This visit lasts 90 minutes followed by a tasting of D-12, LAN crianza and Viña Lanciano.

The second experience takes 45 minutes and centers on the barrel aging cellar. Here, visitors learn about the beneficial effects of oak aging to increase the longevity of the wine, followed by a tasting of two oak aged reds.

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LAN’s barrel aging cellar (Credit:  Bodegas LAN)

The third experience is a tasting in the tasting room. Visitors can taste as many wines as they want, paying by the glass.

In the future LAN will launch a fourth option: a visit to Viña Lanciano.

Wines are also available for purchase, both by the glass, bottle and case.

Alejandro Ruiz explained that most Spanish visitors request the full winery tour. Foreign visitors, especially those from the USA, preferred the tasting option.

LAN’s visitors’ reception area reminded me of Scandinavia – low key, featuring furniture with a contemporary design, blond wood shelves, bar, and stools with comfortable armchairs and sofas and two wood-burning fireplaces. It’s a place to relax, chat and enjoy a few glasses of wine.




LAN’s visitors’ center (Credit:  Tom Perry)

I think LAN has got its wine tourism philosophy right by offering visitors several options rather than the sole possibility of shepherding groups through the winery like cattle before providing a tasting at the end of the visit. This avoids what I call “bodega burnout”, an affliction that affects wine tourism staff and wine tourists alike.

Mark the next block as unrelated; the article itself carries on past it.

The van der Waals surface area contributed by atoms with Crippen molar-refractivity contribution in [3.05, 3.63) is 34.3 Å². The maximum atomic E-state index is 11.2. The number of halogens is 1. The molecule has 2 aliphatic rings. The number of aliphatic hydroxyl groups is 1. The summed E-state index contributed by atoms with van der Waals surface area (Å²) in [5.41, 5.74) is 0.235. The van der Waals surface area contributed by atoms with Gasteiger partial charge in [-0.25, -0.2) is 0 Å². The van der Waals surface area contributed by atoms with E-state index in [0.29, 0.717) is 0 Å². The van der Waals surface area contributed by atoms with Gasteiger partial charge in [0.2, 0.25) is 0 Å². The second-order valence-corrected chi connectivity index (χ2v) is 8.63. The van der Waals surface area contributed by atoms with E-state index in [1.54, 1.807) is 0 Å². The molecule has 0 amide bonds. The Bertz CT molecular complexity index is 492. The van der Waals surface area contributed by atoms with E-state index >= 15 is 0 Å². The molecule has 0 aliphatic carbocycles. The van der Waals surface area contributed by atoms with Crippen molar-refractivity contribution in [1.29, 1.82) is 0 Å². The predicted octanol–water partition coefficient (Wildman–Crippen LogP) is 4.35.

In my former life as the point person for the international promotion of Rioja wines for fifteen years, one of my responsibilities was to lead at least 20 groups of wine, food and lifestyle writers around Rioja every year. These visits usually lasted a week with three wineries a day, so I reckon I’ve visited Rioja wineries at least 4,500 times. A lot of these visits took place before wine tourism became popular, but I was witness to the high turnover of wine tourism staff, who either left the industry or moved to other wineries because they were tired of giving the same spiel 15 to 20 times a week. I think there must be a better way. I remember a visit to Voyager Estate in Margaret River in Western Australia where the tasting room employee explained that the winery avoids burnout by rotating the staff between the tasting room, the winery and the restaurant. Might this be a lesson for Rioja wineries?

I learned about creating valuable wine tourism experiences from these trips with journalists. Visiting wineries with wine writers is an art form because the writers almost invariably know more about wine and the winemaking process than the winery staff itself, so a standardized tour would inevitably lead to boredom. I tried to maximize interest by requesting that for each visit, the winery concentrate on one aspect of the process from vineyard to aging. One winery would talk about how their vineyards are planted (for example to a specific varietal or to field blends of various varietals); stainless steel fermentation vats versus cement, both lined and unlined, eggs, or wooden vats; the effects of ageing in French, American, Slovenian, Russian and Spanish oak; single varietals versus blending; single vineyards versus sourcing grapes from different parts of Rioja; new oak vs. old oak and so on. By the end of the week, the journalists would have a good overview of the different ways wine is made in Rioja. This almost always produced lots of articles because the writers had plenty of angles to write about.